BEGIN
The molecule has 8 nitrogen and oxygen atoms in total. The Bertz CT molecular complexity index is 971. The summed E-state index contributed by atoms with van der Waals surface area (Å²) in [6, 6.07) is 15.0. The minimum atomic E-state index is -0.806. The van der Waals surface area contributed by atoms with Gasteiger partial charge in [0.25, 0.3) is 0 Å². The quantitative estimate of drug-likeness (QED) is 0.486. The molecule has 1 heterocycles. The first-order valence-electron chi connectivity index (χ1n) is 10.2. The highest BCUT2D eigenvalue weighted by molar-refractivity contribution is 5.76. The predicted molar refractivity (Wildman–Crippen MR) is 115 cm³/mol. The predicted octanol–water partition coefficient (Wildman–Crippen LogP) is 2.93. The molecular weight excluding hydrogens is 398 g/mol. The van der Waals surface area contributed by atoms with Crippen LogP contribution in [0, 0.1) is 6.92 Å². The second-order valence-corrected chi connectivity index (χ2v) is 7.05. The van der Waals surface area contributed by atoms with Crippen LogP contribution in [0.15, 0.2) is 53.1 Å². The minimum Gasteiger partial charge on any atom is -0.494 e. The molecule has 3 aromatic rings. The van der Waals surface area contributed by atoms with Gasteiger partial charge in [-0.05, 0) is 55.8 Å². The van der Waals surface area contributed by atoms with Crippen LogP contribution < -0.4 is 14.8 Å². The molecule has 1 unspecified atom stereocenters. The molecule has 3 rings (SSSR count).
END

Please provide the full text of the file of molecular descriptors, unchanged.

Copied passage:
The molecule has 8 nitrogen and oxygen atoms in total. The Bertz CT molecular complexity index is 971. The summed E-state index contributed by atoms with van der Waals surface area (Å²) in [6, 6.07) is 15.0. The minimum atomic E-state index is -0.806. The van der Waals surface area contributed by atoms with Gasteiger partial charge in [0.25, 0.3) is 0 Å². The quantitative estimate of drug-likeness (QED) is 0.486. The molecule has 1 heterocycles. The first-order valence-electron chi connectivity index (χ1n) is 10.2. The highest BCUT2D eigenvalue weighted by molar-refractivity contribution is 5.76. The predicted molar refractivity (Wildman–Crippen MR) is 115 cm³/mol. The predicted octanol–water partition coefficient (Wildman–Crippen LogP) is 2.93. The molecular weight excluding hydrogens is 398 g/mol. The van der Waals surface area contributed by atoms with Crippen LogP contribution in [0, 0.1) is 6.92 Å². The second-order valence-corrected chi connectivity index (χ2v) is 7.05. The van der Waals surface area contributed by atoms with Crippen LogP contribution in [0.15, 0.2) is 53.1 Å². The minimum Gasteiger partial charge on any atom is -0.494 e. The molecule has 3 aromatic rings. The van der Waals surface area contributed by atoms with Gasteiger partial charge in [-0.05, 0) is 55.8 Å². The van der Waals surface area contributed by atoms with Crippen LogP contribution < -0.4 is 14.8 Å². The molecule has 1 unspecified atom stereocenters. The molecule has 3 rings (SSSR count).